Last week, the Vermont House approved a 4-cent increase in the statewide property tax, which forms the base upon which each town calculates its own tax rate. At the same time the House rejected a Republican measure to scrap the present education finance system in favor of an alternative yet to be designed.
Education reform has gained momentum this year because of rising taxes and also because of a generalized unease about the quality of education. Thus, reform is aiming at two targets: finance and governance. In both cases, the solutions have little to do with the perceived problems.
A 4-cent increase in the statewide property tax is not a giant increase. It raises the rate from 94 cents to 98 cents. Inflationary pressures alone — higher salaries and health care costs — would account for that kind of increase. Specific conditions in some towns have produced significant increases above the base amount. For example, if enrollment fell dramatically, the town would see a drop in the state’s share of education costs, leaving more to be raised by the town. The town could cut its budget in response to declining enrollment, and some have done that. But these budget pressures are not a function of the present system so much as they are of demographic changes that would affect any system.
Critics of the present system say costs are out of control because voters face little incentive to reject budgets. But results from town meeting show otherwise. In nearly three dozen school districts voters rejected school budgets this year. Voters remain the best check on school budget growth as they have shown year after year.
The most telling argument in favor of the present system is that after all these years critics have failed to advance a real alternative. There are vague suggestions that a new system would be developed if the present system were chucked. It is not a reassuring promise.
That isn’t to say that modifications to the present system are not in order, and the House’s actions showed the direction of the thinking of House members. Out of concern that some people with expensive homes but modest incomes were enjoying an outsized benefit from the income-sensitive provisions of the law, the House voted to reduce the maximum benefit from $8,000 to $6,000. It also raised the income limit below which people can be eligible for an income-sensitive calculation of their tax bills.
In addition, the House voted to phase out grants designed to assist small schools, which do not enjoy the economies of scale that large schools do. This action is in line with the feeling that maintaining numerous small schools is expensive to the state.
Since the passage of Act 60 in 1997, resistance to the new system has always come from the so-called “gold towns.” These were the property-rich towns that saw their taxes skyrocket because Act 60 had equalized the tax burden among the towns.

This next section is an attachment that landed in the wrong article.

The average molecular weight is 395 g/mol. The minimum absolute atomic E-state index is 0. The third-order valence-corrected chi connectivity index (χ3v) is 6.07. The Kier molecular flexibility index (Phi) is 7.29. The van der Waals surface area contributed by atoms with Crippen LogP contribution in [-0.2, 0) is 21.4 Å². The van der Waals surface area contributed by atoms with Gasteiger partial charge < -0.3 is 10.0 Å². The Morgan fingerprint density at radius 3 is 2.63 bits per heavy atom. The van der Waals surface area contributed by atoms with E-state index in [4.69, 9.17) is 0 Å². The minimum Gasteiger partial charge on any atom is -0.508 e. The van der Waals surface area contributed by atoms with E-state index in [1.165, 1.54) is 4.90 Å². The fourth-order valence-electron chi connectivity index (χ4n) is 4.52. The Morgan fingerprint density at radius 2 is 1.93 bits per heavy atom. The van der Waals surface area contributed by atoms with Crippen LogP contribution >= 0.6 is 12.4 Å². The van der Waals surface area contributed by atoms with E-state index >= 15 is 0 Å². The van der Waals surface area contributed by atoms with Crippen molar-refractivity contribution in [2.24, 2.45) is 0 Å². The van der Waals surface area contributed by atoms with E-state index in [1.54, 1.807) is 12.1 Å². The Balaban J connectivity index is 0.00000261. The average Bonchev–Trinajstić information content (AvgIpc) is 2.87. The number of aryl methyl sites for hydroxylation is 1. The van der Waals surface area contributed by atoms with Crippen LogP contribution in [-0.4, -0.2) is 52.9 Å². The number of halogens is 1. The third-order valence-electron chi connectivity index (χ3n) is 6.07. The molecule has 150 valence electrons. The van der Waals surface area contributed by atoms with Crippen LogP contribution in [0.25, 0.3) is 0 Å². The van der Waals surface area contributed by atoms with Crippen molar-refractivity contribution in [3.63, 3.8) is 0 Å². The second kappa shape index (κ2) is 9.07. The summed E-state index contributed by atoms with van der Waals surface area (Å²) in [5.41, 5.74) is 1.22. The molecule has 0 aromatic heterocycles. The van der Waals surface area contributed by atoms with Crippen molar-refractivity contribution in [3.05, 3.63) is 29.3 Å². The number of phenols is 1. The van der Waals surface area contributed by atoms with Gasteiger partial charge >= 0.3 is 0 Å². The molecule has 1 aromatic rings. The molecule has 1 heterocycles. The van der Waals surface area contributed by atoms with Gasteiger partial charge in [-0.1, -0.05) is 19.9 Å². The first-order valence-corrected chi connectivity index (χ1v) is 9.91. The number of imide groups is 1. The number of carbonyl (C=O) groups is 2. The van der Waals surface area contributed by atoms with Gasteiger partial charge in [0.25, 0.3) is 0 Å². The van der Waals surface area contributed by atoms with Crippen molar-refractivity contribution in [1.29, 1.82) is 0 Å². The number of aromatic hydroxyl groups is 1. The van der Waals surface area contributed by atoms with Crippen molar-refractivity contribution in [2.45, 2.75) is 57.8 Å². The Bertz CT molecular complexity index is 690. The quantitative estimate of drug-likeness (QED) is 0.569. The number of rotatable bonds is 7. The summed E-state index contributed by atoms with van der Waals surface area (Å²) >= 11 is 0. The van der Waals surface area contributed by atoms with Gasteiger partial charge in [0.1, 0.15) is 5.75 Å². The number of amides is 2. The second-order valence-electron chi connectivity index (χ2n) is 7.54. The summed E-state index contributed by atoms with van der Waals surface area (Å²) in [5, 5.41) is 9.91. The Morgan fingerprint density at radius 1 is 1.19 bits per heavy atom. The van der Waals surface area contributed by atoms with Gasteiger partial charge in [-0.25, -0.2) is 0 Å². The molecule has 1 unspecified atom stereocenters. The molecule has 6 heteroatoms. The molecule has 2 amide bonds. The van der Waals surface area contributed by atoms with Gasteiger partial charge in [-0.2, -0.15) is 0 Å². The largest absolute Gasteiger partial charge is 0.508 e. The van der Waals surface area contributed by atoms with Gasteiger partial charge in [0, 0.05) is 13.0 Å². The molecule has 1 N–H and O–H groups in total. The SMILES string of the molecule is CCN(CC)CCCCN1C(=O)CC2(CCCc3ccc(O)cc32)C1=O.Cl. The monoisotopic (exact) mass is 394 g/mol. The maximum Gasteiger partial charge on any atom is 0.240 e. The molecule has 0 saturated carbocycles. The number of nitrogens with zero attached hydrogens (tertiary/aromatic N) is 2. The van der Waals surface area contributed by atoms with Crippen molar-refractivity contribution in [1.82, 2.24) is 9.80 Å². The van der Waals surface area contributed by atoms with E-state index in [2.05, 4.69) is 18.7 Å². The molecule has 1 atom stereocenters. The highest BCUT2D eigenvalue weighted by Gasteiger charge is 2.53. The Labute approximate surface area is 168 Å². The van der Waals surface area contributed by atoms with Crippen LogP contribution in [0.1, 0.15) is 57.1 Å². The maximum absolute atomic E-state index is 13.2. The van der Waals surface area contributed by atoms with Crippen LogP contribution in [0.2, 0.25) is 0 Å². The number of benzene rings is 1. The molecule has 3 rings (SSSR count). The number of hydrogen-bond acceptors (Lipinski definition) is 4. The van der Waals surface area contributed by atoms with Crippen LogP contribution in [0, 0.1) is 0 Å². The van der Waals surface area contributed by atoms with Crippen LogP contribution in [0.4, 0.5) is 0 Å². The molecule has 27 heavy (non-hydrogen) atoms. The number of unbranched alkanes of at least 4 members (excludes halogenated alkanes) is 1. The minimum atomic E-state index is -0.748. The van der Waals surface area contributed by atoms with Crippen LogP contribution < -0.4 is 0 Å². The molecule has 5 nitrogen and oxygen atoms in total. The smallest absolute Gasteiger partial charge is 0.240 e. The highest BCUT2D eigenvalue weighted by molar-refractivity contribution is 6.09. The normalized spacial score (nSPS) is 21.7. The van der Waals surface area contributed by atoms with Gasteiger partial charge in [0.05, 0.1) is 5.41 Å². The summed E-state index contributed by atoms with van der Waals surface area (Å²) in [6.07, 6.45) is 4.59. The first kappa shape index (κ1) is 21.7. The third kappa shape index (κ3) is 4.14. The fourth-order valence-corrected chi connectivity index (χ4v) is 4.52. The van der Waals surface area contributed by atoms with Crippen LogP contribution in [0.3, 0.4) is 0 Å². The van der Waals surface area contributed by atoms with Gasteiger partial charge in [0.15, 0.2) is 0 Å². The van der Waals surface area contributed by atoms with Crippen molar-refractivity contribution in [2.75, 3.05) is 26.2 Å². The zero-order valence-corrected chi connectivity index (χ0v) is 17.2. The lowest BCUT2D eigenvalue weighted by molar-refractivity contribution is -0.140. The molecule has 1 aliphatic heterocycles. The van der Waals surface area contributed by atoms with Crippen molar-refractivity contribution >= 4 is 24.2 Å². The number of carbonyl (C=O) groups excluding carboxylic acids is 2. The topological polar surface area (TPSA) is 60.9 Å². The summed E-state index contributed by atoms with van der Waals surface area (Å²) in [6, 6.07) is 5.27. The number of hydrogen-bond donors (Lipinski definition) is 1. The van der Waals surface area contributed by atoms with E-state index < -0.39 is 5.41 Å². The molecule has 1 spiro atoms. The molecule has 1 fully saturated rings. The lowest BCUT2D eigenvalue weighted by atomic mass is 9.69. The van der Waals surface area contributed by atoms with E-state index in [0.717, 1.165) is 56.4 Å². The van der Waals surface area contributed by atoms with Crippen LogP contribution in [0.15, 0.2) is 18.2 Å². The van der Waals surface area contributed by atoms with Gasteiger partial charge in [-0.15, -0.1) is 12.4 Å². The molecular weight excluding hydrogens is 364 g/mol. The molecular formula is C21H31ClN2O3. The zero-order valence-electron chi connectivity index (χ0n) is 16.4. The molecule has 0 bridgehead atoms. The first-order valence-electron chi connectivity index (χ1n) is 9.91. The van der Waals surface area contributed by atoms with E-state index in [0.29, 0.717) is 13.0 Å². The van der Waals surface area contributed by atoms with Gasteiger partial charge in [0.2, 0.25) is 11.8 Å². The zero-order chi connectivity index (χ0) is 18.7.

In fact, the system no longer affords relief to wealthy towns that choose to pass big school budgets. Even towns and cities that show restraint find they sometimes have a hard time persuading voters to approve school budgets. That is what happened in Rutland City this year, probably because even though the system equalizes school spending among the towns, residents in some towns experience greater economic hardship than others do.
Leading Republican legislators, such as Reps. Patti Komline and Heidi Scheuermann and the late Rick Hube, have been the most outspoken critics of the present finance system. The push to change governance of the schools is coming from a different direction.
The bill that would abolish hundreds of school boards around the state is coming from the House Education Committee and its chairwoman, Democrat Johannah Leddy Donovan of Burlington. It is supported by education professionals, including the state Education Board (except for one member) and numerous superintendents around the state.
The bill comes surrounded by glowing rhetoric about improving education by consolidating control in central districts governed by large central boards. But it is already drawing opposition from some districts that do not favor the elimination of school boards elected to govern the many small schools in the state’s many small towns.
The push for consolidation is a bureaucrat’s dream, and it has been embraced by lawmakers who believe they have been called upon to carry out some sort of bold action. It is not clear who is doing the calling apart from the bureaucrats.
Both of these reform movements seem to be distractions from the work of improving schools. Finance reform has already foundered. The abolition of school boards is still a possibility about which voters ought to beware.